Note, we aren’t playing with the output from other files yet, just the main portal output present on all pages, etc.
So now we have a generic layout, let’s add a little text to it to play with and style.
Right, now we have the basics working in a “dummy” file, it’s time to integrate!
First, and most important, we’re going to make a new theme directory inside of the Themes directory on our site.
Next, let’s copy over the following directories and files from our default theme:
- index.php (so folks definitely can’t browse the directory)
- style.css (this contains all the styles for the forum side of things)
Remember, you only need to have the templates you edit present in your theme. The others will be pulled from the default theme. With the exception of style sheets, images, etc.
Now, the fun shall begin.
First, we need to understand the template structure, and the areas we’re dealing with. Referring to the image to your right, you’ll notice 3 areas we’re concerned with.
- non-index template output
This area, depicted by the yellow outline in our example image, is everything in the final output source that occurs before the main page content. Again, using our default theme as an example for visual reference, this would include the header, main menu, collapsible block links, our left side and top blocks.
This area, depicted by the red outline in our example image, is the main content for whatever page we are on. For example, the board index or the News or Article areas. We will not be concerned with this area yet, but we need to know that this areas output is controlled by whatever additional template is required.
This area, depicted by the green outline in our example image, is also in the index.template.php file. This controls the output that comes after the individual page template, and from there closes out the remainder of the document source. This would include bottom block, right blocks, the bottom menu and closing with the footer.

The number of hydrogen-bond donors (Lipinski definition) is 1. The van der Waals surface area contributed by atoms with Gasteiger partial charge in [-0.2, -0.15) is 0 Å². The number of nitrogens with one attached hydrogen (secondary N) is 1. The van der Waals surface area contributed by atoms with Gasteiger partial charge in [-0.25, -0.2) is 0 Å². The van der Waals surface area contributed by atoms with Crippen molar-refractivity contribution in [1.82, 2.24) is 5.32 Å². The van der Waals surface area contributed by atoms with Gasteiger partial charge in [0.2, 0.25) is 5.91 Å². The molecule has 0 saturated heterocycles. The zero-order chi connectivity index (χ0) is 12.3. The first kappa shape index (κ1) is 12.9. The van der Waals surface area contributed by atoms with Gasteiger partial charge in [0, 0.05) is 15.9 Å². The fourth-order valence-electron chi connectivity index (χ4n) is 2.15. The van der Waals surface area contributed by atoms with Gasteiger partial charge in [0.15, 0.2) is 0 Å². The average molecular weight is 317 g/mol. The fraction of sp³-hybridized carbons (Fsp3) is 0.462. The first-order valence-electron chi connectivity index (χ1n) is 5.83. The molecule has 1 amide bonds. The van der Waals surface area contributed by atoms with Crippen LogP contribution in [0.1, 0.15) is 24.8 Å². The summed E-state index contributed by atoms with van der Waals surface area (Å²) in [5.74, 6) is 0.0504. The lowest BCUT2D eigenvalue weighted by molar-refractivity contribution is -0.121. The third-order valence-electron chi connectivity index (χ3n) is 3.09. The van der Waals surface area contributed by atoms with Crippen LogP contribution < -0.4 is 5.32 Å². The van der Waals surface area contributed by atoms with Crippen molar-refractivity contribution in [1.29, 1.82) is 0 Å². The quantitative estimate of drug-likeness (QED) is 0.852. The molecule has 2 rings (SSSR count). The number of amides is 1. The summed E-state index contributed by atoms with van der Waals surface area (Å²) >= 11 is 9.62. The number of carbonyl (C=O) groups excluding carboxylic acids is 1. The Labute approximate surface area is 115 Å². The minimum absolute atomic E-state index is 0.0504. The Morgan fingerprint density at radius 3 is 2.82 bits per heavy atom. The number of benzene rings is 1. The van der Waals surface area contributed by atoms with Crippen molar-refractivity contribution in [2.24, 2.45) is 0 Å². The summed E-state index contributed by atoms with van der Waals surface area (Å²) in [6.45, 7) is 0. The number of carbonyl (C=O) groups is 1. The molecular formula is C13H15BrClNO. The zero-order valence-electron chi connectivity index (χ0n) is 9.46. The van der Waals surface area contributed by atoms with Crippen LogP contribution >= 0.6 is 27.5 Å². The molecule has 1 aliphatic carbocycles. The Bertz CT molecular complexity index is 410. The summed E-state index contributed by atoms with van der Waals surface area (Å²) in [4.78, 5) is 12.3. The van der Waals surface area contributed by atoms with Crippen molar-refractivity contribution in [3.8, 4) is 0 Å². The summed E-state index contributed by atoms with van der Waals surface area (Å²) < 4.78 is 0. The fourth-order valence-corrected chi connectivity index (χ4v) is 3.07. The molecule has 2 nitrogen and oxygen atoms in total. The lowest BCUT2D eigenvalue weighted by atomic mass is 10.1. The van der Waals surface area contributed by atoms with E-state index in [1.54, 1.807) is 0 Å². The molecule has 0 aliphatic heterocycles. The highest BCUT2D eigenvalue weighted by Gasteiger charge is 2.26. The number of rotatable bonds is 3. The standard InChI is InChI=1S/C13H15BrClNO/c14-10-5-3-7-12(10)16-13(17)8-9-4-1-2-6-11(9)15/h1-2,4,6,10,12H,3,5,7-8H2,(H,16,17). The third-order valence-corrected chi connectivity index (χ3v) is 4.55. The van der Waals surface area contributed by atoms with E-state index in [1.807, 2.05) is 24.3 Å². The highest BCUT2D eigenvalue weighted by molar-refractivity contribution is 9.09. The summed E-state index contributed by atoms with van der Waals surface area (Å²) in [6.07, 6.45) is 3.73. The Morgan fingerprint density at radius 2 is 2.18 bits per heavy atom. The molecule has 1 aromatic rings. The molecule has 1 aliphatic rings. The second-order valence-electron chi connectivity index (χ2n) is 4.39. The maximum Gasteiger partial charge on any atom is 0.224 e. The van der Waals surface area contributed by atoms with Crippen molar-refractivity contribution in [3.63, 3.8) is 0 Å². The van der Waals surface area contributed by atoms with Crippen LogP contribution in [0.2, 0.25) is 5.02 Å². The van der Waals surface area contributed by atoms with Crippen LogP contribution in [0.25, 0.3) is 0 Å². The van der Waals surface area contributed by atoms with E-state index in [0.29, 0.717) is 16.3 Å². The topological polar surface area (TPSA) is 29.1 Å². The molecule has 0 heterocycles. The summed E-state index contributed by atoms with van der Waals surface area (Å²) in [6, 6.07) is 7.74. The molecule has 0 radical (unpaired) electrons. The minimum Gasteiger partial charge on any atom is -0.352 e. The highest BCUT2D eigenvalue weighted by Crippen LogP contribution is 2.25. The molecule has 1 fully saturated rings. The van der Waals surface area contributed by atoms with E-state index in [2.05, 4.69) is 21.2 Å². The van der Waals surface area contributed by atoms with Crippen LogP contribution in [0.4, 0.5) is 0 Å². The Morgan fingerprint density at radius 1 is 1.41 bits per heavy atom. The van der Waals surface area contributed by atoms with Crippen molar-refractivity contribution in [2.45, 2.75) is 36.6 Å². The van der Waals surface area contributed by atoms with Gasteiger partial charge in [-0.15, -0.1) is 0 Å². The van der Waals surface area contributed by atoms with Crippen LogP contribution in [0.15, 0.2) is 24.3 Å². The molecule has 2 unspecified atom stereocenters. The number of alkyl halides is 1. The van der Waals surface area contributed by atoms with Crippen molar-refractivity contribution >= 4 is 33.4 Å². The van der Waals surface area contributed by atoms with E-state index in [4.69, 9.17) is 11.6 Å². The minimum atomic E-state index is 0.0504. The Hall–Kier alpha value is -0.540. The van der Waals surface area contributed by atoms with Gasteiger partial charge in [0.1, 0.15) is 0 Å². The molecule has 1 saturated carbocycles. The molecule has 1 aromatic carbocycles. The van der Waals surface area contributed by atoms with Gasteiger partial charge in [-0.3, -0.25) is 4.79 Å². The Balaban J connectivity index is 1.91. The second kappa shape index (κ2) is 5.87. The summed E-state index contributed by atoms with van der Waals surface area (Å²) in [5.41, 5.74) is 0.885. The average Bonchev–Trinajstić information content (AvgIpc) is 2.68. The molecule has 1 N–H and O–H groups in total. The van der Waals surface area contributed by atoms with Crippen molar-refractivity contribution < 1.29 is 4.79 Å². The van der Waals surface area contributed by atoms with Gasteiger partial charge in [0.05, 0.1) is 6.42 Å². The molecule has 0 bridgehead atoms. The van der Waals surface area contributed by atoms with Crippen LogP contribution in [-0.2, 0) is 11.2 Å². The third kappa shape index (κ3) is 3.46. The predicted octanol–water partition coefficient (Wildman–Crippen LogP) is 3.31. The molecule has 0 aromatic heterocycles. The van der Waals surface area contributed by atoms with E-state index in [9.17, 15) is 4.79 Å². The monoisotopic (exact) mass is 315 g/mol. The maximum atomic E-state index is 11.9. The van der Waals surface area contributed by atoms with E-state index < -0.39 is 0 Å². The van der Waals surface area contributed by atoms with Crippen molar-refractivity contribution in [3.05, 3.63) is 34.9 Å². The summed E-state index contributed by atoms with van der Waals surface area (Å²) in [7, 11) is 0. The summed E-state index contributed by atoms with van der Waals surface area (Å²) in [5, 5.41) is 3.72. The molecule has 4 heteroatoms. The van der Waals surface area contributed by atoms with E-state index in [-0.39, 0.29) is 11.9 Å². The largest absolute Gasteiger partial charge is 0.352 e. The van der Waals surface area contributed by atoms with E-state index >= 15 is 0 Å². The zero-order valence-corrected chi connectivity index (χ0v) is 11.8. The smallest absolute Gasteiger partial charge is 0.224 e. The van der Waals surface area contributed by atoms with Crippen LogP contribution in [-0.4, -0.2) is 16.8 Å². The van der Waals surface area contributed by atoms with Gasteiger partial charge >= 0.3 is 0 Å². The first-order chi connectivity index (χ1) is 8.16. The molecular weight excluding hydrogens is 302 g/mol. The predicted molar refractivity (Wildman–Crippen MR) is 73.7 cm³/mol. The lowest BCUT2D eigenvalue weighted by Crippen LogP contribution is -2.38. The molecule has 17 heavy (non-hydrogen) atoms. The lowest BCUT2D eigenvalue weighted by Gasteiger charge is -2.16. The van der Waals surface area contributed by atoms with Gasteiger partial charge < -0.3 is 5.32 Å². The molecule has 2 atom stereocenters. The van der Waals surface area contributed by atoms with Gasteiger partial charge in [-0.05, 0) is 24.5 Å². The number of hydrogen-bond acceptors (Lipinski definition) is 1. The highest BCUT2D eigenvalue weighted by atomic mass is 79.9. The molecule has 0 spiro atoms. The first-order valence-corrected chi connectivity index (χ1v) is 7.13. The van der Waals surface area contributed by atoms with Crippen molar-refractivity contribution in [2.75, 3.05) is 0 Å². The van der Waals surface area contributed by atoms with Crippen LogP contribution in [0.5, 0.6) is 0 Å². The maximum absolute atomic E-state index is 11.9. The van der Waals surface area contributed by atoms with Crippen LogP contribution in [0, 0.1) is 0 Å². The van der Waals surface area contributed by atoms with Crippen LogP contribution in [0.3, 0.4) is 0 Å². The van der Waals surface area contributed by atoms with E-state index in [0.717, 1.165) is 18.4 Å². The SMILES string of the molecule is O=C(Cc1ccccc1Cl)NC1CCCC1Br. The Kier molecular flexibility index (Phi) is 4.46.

Main Above/Below Output
Now we’re going to convert the HTML in our basic index file, and code it into our theme.
Let’s make a duplicate copy of the index.template.php file to use as a guide while we make the merger.
Opening the copy, and moving it to the side, we now open the index.template.php file.
Moving down to the template_main_above function, we locate the closing of the document head section, and the start of the body.
We now are going to copy over our HTML parts as necessary from our draft index file into our main_above area. This is where some basic PHP knowledge comes into play. Remember, we’re not here to teach that, we’re here to provide the basic info for making your theme.
The HTML will be enclosed in echo statements. Replace and modify as need be, and follow along with it. Working around the if statements, and certain tag/function aspects. Most little things can be left as is from the default index.template, so compare yours to the copy you made if something goofs up. For example, collapsible blocks, etc.
As a reminder, the HTML being copied is only from the body of our draft index template, and only that portion up to the non-index template output. Skipping the actual menu layout, and left/top block layout (for individual items), and leaving the main layout pieces for these areas.
Repeat this procedure for the templat output after the non-index output, to close out the document. Don’t forget that you only need the main pieces for bottom and right blocks, and the bottom menu.
Blocks and Menu’s
Now we need to make our individual menu and block outputs, maybe.
I say maybe simply because you may be able to use the default menu and block templates, but modify the existing CSS to fit.
For now, we’ll assume you need to make a few changes.
Let’s make a new directory in our theme called “portal”, and then a “blocks” directory inside of that.
Now, we’ll copy over the following from the default/portal/ directory:
Then copy over the following from default/portal/blocks/ directory:
Now modify as needed to match what you’re doing in your HTML/CSS.
If you need to add a new function for your menu, we’ll assume you know how to do this.
Finalizing Your Theme
Now that we have made the edits to the main above, below, block and menu files according to our needs (you may have not needed to edit the block or menu files), we can now first see that we have what we desired.
Note: We haven’t touched the forum CSS yet, so don’t freak. We’re checking what’s around it first.
Not what you thought it would be? Excluding the non-index template stuff, make edits and adjustments to the above/below stuff until it is. This may take some time to get used to.
Non-index template stuff